One of the most common tropes in classic murder mysteries is that the victim is a terrible person, whom most if not all the principal suspects want dead. No one mourns Colonel Smythe-Derrington’s violent demise; he was a bullying drunken skinflint who tyrannized his children, neglected his wife and abused the servants. Or maybe he was just your garden-variety a-hole who annoyed his neighbors and embarrassed his family.
In many classic mysteries, the sentiment that the killer has done everyone a favor and the world is well rid of the victim is freely expressed. Mystery novelist and philosopher G.K. Chesterton had various characters repeatedly express this theme in his Father Brown mystery stories, only to be chided (gently or not-so-gently) by his priest-detective for their hypocrisy and lack of humanity.
The most famous (infamous?) total jerkwad murder victim in British detective fiction is Samuel Ratchett, AKA Signor Cassetti, who is offed in chapter 2 of Agatha Christie’s Murder on the Orient Express. Mr. Ratchett is traveling as a rich American businessman on the luxury train from Istanbul to Calais. But after his death (multiple stab wounds), brilliant Belgian detective Hercule Poirot soon discovers that he was a ruthless gangster who kidnapped and murdered a baby girl, extracted a fortune in ransom from her parents, and was acquitted of the crime by paying off the jury.
So essentially Christie is daring us not to believe that Cassetti deserved what he got. If ever there was a brutish, evil monster in this world, it’s this guy. A heartless baby-killer…who got away with it! All the passengers on the Orient Express think so too.
“If ever a man deserved what he got, Ratchett or Cassetti is the man. I’m rejoiced at his end. Such a man wasn’t fit to live!” says Mr. McQueen, the dead man’s secretary. “I did so rejoice that that evil man was dead – that he could not any more kill or torture little children,” says Greta Ohlssen, a Swedish missionary. “Then in my opinion the swine deserved what he got,” declaims Colonel Arbuthnot, British Army.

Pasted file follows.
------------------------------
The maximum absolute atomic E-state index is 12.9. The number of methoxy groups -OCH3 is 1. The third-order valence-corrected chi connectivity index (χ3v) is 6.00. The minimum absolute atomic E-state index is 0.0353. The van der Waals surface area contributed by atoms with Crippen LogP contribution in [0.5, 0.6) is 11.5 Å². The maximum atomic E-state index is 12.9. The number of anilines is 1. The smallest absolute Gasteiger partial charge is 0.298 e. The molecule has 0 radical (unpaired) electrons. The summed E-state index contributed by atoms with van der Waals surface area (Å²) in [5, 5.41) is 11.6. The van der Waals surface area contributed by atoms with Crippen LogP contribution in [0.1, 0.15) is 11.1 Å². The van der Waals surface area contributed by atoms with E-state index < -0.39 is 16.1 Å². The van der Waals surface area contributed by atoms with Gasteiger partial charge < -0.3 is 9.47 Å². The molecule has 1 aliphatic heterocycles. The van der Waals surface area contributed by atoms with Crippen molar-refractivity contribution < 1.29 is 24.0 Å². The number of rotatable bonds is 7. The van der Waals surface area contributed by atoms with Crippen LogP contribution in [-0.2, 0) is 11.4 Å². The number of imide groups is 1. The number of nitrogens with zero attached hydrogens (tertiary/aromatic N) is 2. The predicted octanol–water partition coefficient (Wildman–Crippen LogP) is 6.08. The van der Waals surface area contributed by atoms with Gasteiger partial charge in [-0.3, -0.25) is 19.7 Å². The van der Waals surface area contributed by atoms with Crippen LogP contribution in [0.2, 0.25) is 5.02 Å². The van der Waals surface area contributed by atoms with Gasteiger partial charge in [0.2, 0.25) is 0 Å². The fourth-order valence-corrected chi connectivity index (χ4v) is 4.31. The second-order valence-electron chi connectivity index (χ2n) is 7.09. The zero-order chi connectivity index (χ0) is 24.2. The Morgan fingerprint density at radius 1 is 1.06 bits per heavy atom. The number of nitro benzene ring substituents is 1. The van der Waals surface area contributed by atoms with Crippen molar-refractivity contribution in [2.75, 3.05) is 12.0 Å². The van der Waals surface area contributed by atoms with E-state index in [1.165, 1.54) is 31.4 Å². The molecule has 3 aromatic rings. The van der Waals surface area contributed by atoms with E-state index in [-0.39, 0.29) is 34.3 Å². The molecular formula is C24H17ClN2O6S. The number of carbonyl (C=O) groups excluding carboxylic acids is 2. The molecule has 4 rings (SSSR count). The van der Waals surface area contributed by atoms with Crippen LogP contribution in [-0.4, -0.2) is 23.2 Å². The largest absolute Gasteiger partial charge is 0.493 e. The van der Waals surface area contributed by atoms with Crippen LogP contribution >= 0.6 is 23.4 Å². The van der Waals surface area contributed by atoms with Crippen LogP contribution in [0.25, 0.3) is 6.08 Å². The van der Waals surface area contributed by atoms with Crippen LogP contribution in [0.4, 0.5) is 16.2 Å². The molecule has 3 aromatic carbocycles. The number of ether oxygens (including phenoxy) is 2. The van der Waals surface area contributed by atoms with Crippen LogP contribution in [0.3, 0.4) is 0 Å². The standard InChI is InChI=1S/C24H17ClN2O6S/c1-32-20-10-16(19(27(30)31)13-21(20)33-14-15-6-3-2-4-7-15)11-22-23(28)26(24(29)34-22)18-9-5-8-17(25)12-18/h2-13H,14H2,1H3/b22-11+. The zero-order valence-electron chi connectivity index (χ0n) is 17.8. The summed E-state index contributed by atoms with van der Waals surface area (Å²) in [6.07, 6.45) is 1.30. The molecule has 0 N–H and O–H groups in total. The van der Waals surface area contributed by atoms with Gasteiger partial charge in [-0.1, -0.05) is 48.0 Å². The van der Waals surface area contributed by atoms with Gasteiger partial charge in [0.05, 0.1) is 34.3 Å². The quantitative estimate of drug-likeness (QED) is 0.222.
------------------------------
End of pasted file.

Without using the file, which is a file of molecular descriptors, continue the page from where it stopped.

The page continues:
But did he really? Did he really deserve to be drugged and then stabbed twelve times in the chest? In real life as in mysteries, we like to run around making pronouncements about who “deserves” to live and die, but we often don’t really think through what we’re saying.
It’s not surprising that classic mysteries should concern themselves with whether the murder victim deserved his fate. The golden age of the British detective novel, the 1920s and 30s, coincided with a surge in regard for the principles of social Darwinism, in which Great Minds went beyond a person’s right to live on moral grounds and right into whether he or she deserved life based on economic situation and ethnic background. Charles Darwin’s most famous work, On the Origin of the Species, was published in 1859 and focused largely on the environmental adaptation and natural selection in the animal world. However, Darwin and others, notably Herbert Spencer, soon took these concepts, pithily described by Spencer as “survival of the fittest,” and began applying them to human societies.
Influenced heavily by 18th century clergyman (!) Thomas Malthus, the social Darwinists proposed the idea of “stronger” and “weaker” races, as well as “stronger” and “weaker” social strata. According to the rule of “survival of the fittest,” being rich and Anglo-Saxon was an indication of superior evolutionary potential, while poverty indicated intrinsic weakness and non-whiteness meant genetic inferiority. In the interests of the furtherance and refinement of the species, therefore, “progress” came in the form of removal of the Other. In his The Descent of Man (1882), Darwin says:
At some future period, not very distant as measured by centuries, the civilized races of man will almost certainly exterminate, and replace, the savage races throughout the world. At the same time the anthropomorphous apes…will no doubt be exterminated. The break between man and his nearest allies will then be wider, for it will intervene between man in a more civilized state, as we may hope, even than the Caucasian, and some ape as low as a baboon, instead of as now between the negro or Australian and the gorilla.